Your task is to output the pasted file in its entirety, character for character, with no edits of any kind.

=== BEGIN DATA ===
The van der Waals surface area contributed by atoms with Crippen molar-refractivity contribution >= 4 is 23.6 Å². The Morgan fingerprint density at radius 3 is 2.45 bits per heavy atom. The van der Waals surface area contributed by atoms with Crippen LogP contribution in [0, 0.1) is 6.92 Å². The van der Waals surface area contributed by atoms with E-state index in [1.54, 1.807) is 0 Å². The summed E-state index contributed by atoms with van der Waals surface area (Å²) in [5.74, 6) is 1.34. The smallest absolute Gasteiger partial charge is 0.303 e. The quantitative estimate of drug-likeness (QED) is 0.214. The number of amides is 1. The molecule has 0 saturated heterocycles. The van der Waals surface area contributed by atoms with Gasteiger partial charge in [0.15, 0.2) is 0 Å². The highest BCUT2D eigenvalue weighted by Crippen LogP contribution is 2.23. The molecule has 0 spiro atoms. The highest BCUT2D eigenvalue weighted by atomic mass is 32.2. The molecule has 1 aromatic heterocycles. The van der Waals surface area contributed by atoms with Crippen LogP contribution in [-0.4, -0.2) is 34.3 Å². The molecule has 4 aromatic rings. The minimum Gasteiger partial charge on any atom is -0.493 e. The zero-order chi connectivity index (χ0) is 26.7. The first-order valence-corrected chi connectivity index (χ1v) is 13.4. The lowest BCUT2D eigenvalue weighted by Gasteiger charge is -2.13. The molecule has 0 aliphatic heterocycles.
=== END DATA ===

The van der Waals surface area contributed by atoms with Crippen molar-refractivity contribution >= 4 is 23.6 Å². The Morgan fingerprint density at radius 3 is 2.45 bits per heavy atom. The van der Waals surface area contributed by atoms with Crippen LogP contribution in [0, 0.1) is 6.92 Å². The van der Waals surface area contributed by atoms with E-state index in [1.54, 1.807) is 0 Å². The summed E-state index contributed by atoms with van der Waals surface area (Å²) in [5.74, 6) is 1.34. The smallest absolute Gasteiger partial charge is 0.303 e. The quantitative estimate of drug-likeness (QED) is 0.214. The number of amides is 1. The molecule has 0 saturated heterocycles. The van der Waals surface area contributed by atoms with Gasteiger partial charge in [0.15, 0.2) is 0 Å². The highest BCUT2D eigenvalue weighted by Crippen LogP contribution is 2.23. The molecule has 0 spiro atoms. The highest BCUT2D eigenvalue weighted by atomic mass is 32.2. The molecule has 1 aromatic heterocycles. The van der Waals surface area contributed by atoms with Crippen LogP contribution in [-0.4, -0.2) is 34.3 Å². The molecule has 4 aromatic rings. The minimum Gasteiger partial charge on any atom is -0.493 e. The zero-order chi connectivity index (χ0) is 26.7. The first-order valence-corrected chi connectivity index (χ1v) is 13.4. The lowest BCUT2D eigenvalue weighted by Gasteiger charge is -2.13. The molecule has 0 aliphatic heterocycles.